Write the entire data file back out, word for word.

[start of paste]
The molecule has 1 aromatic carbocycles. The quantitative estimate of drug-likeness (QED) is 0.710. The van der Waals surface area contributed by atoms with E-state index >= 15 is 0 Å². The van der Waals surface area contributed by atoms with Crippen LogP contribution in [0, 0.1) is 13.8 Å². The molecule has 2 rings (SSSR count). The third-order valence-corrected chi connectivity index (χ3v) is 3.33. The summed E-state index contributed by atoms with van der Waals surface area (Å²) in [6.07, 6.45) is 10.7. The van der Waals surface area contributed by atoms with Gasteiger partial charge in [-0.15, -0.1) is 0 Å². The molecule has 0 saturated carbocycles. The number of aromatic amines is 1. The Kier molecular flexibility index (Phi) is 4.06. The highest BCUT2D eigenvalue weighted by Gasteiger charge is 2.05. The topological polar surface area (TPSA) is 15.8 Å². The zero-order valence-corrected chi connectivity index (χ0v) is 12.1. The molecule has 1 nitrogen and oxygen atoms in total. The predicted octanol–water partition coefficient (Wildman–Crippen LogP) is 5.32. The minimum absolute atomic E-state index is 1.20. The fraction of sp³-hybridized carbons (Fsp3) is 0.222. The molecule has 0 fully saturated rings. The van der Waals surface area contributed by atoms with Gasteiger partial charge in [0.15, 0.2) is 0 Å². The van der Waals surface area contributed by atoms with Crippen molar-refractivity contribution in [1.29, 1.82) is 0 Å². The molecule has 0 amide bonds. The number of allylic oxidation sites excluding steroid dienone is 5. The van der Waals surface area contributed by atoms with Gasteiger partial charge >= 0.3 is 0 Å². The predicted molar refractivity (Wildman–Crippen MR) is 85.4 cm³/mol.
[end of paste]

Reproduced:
The molecule has 1 aromatic carbocycles. The quantitative estimate of drug-likeness (QED) is 0.710. The van der Waals surface area contributed by atoms with E-state index >= 15 is 0 Å². The van der Waals surface area contributed by atoms with Crippen LogP contribution in [0, 0.1) is 13.8 Å². The molecule has 2 rings (SSSR count). The third-order valence-corrected chi connectivity index (χ3v) is 3.33. The summed E-state index contributed by atoms with van der Waals surface area (Å²) in [6.07, 6.45) is 10.7. The van der Waals surface area contributed by atoms with Gasteiger partial charge in [-0.15, -0.1) is 0 Å². The molecule has 0 saturated carbocycles. The number of aromatic amines is 1. The Kier molecular flexibility index (Phi) is 4.06. The highest BCUT2D eigenvalue weighted by Gasteiger charge is 2.05. The topological polar surface area (TPSA) is 15.8 Å². The zero-order valence-corrected chi connectivity index (χ0v) is 12.1. The molecule has 1 nitrogen and oxygen atoms in total. The predicted octanol–water partition coefficient (Wildman–Crippen LogP) is 5.32. The minimum absolute atomic E-state index is 1.20. The fraction of sp³-hybridized carbons (Fsp3) is 0.222. The molecule has 0 fully saturated rings. The van der Waals surface area contributed by atoms with Gasteiger partial charge in [0.15, 0.2) is 0 Å². The van der Waals surface area contributed by atoms with Crippen molar-refractivity contribution in [1.29, 1.82) is 0 Å². The molecule has 0 amide bonds. The number of allylic oxidation sites excluding steroid dienone is 5. The van der Waals surface area contributed by atoms with Gasteiger partial charge >= 0.3 is 0 Å². The predicted molar refractivity (Wildman–Crippen MR) is 85.4 cm³/mol.